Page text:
Look for a mentor that:

  • Has successfully over-wintered a colony
  • Is someone you like to be around and can talk with
  • Is accessible in some way, in person, on the phone, via messages, email, or telepathic if that works
  • Preferably uses or understands the hive style you chose
  • Does not do everything for you
  • Has colonies you can see and try
  • Good communication skills

What is the goal or objective of the new beekeeper?

Many get into beekeeping because they want honey.  There are those who are looking for a hobby, friends, social support group, pollination gardens, therapy, gardeners, seeking something new, and on and on.  Many want to love bees but blind love can result in tender lumps from the lovely ladies.  All things require experience and learning even if it is just for “fun”.

Understanding that a beehive is first an incubator and later a honey production plant is a key.  If … key available resources (water, pollen, nectar, and propolis ingredients) exist then the colony can grow, growth can be maintained when invasive threats are minimized by the beekeeper, then and only then … surplus honey is possible.

Initially honey appears to be the focus of many to generate income from beekeeping.  There are many revenue avenues to explore.  A walk through a beekeeping convention will show additional income streams.

Some products are directly related to the bees inside the hive:

  • Liquid honey, creamed, comb, blended, enhanced, natural, medical, varietal flavors, location-based varieties, award quality, even low quality has market appeal in bakeries and waffle shops.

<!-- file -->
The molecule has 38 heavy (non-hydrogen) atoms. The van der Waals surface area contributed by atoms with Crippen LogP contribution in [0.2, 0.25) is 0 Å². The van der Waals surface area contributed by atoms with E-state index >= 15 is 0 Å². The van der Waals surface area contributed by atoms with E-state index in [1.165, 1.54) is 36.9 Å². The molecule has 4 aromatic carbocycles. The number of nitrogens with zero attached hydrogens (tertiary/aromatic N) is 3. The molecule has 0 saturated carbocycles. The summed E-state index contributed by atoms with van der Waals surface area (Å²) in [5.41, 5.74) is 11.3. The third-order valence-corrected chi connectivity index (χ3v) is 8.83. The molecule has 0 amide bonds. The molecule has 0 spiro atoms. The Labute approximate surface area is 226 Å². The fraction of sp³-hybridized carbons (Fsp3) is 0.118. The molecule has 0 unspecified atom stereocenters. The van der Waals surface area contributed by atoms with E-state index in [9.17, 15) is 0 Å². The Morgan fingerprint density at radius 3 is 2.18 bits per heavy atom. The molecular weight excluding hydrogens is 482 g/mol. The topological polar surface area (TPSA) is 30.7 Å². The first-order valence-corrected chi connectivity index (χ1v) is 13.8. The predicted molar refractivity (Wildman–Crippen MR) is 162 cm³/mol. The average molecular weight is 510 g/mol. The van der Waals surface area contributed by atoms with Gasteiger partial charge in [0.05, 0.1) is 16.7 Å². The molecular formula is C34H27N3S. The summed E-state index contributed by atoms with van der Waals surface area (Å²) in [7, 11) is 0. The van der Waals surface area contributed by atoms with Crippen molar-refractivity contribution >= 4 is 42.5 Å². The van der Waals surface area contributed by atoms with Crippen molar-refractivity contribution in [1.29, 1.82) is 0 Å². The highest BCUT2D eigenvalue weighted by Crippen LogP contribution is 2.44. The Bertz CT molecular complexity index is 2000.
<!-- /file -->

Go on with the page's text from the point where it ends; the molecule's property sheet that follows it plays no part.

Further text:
• Granular pollen, pollen paste, beebread, pollen enriched products that are blended.
  • Propolis, tinctures, wood coatings.
  • Royal Jelly, blended with other items.
  • Beeswax, candles, woodworking pastes, lip-balms, butcher-block coating, hand creams.

Items related to hive making:

  • Woodenware for Langstroth, top-bar, Warre, Mini hives, observation, and Flow Hives, etc.
  • Nuc equipment,
  • Landing boards,
  • Candy boards,
  • Entrance reducers,
  • Pollen traps,
  • Propolis screens,
  • Hive stands,
  • Frames in various sizes and styles,
  • Repair pieces,
  • Foundation in various sizes types and products,
  • Screened bottom-boards,
  • Small hive beetle traps,
  • Queen cages,
  • One-way traps,
  • Robber screens,
  • Various feeders,
  • English garden lids, telescoping covers, and inner covers,
  • Hardware to secure boxes together, and on this list goes.

There are many ways to generate income with bees…it is not all honey.  Add clothing, molds, photos, art, research, articles, transportation, pollination, nutrients, educational lessons and projects, organizations, awards, threat maintenance and control, and on and on.  This all begins with bees inside the hive.

Mentoring is an Art

This all starts with a person interested in beekeeping and a skilled mentor.  Years ago, an insightful mentor guided this “newbie” and to this day doesn’t know how important he was.  He inadvertently taught and instilled a desire to question what is done and why.  He clearly loved and cursed this sometimes-hurtful industrious insect – the honey bee. I now too share my love with others mostly because of him.